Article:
# A Path Motion Planning For Humanoid Climbing Robot

### From Control Systems Technology Group

The paper presents an algorithm for motion planning for humanoid robots in order to climb vertical surfaces. It focuses on developing an autonomous humanoid climbing robot whereas previous research focused mainly on adhesion methods and locomotion of climbing robots. Autonomous means in this context that the robot is able to search for the best climbing route, identify and analyze the holds, and climb up the wall along the selected route (a hold means a point that can be grabbed on the wall). The main application of these humanoid climbing robots would be to help rescue humans in disaster areas. The project is separated into three technical parts: vision part, planning part, and motion part. In the paper, the focus lies on the second part in the form of a motion planning algorithm. The goal of the developed algorithm is to find the best route to climb up walls at each instant hold coordinate. The presented algorithm is a kind of graph algorithm on clustering, and it can analyze whether target holds are useful or not. The algorithm takes into account the specific abilities of the robot, and it is labeled “Right Hand Search Algorithm” (RHSA). Given a robot’s location in known environment, this algorithm can be used to construct a trajectory that connects the start point to the goal point. Then, the robot can follow the trajectory safely. The basic idea of RHSA is to consider only holds that can be reached by the robot’s right hand while the robot keeps balance. When the robot’s right hand hooks into a “Right Hand Reachable Hold” (RHRH), the robot can find at least one hold located in the left hand reachable area, and also find one hold for each legs reachable area. The RHSA algorithm works as follows:

First the whole wall is scanned from each position for RHRHs, taking into account the abilities of the robot in the form of reachable areas for each of its limbs. RHRH is the hold existing in the reachable space of the right hand, and simultaneously at least a group consists of three holds in the reachable spaces for left hand, right foot, and left foot. We call this group the “family hold group”. We note that one RHRH may have many “family hold groups”. A set V is defined as a set of all the right hand reachable holds. Every entry in this set represents a RHRH and can have several elements, each constituting of the 4 positions of the hands and feet. These elements are thus the family hold groups. Two additional sets of RHRHs are defined, the set of all start holds (denoted by St) and the set of all target holds (denoted by Tg).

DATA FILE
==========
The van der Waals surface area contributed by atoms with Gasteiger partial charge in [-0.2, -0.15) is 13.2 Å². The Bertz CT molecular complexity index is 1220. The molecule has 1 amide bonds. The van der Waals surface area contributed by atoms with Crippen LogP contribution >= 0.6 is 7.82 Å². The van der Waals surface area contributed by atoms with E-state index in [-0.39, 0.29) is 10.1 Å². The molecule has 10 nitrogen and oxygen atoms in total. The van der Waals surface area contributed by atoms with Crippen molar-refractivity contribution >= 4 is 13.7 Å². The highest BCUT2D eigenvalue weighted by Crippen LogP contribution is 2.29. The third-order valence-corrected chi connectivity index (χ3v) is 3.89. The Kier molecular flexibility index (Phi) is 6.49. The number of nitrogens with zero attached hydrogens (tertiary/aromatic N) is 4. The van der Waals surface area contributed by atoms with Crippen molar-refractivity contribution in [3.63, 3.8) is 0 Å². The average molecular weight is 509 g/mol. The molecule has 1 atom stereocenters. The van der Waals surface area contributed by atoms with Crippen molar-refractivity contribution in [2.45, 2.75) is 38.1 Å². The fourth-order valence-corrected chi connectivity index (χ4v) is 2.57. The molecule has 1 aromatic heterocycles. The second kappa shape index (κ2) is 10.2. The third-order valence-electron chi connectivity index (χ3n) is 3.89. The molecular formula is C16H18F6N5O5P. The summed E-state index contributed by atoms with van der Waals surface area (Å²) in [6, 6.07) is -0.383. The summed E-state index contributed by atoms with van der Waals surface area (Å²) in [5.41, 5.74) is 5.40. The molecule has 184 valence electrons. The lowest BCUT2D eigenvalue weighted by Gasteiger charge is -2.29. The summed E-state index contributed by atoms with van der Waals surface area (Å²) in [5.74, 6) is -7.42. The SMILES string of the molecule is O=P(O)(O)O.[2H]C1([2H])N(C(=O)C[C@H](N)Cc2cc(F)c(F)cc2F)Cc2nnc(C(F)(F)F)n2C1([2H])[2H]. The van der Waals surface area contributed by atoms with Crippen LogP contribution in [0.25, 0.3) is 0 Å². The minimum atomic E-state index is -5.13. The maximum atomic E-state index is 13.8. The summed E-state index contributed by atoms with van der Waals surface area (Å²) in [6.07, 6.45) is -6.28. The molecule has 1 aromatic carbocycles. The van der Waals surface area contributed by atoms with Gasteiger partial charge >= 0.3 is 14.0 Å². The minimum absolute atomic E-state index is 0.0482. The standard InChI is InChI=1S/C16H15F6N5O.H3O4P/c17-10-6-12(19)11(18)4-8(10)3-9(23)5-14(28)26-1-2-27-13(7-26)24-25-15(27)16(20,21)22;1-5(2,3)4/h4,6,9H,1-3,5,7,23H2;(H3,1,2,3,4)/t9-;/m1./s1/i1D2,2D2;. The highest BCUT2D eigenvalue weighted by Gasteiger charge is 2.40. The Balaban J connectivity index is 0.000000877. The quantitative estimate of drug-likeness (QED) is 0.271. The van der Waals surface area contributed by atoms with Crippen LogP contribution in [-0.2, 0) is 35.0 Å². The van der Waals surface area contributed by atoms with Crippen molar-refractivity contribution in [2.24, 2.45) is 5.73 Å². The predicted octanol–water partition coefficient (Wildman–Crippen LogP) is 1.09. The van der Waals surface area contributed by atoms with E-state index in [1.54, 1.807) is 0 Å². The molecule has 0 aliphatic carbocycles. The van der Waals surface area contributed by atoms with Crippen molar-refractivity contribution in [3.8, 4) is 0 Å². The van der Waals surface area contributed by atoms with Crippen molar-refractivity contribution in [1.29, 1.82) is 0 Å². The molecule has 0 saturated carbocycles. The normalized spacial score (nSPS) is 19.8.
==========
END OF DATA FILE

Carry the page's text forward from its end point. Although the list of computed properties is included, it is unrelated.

Second, cost evaluations are made between the RHRHs and a graph of RHRHs is build based on the costs. A RHRH[i] is called “adjacent hold” of RHRH[j] if RHRH[i] and RHRH[j] have at least one similar family hold group. The cost between two RHRHs is the numbers of similar “family hold groups”. Two family hold groups are similar if the positions of the left hand and two feets are equal. Obviously, climbing robots can only move between two RHRHs having one or more similar ”family hold groups” and the more similar family hold groups, the easier it is to go from on RHRH to another. All RHRHs are compared pairwise with each other to determine the number of similar family hold groups and thus the costs between the two members of the pair. From this information, a graph of the RHRHs is created with the RHRHs as nodes. The costs for going from a node to another node is indicated for each line connecting a pair of nodes. The robot can now query this graph to find the easiest way to get from a start hold to a target hold. The easiest way is in this case the path through the graph with the highest cost, since the higher the cost between to RHRHs the easier it is to get from one to the other.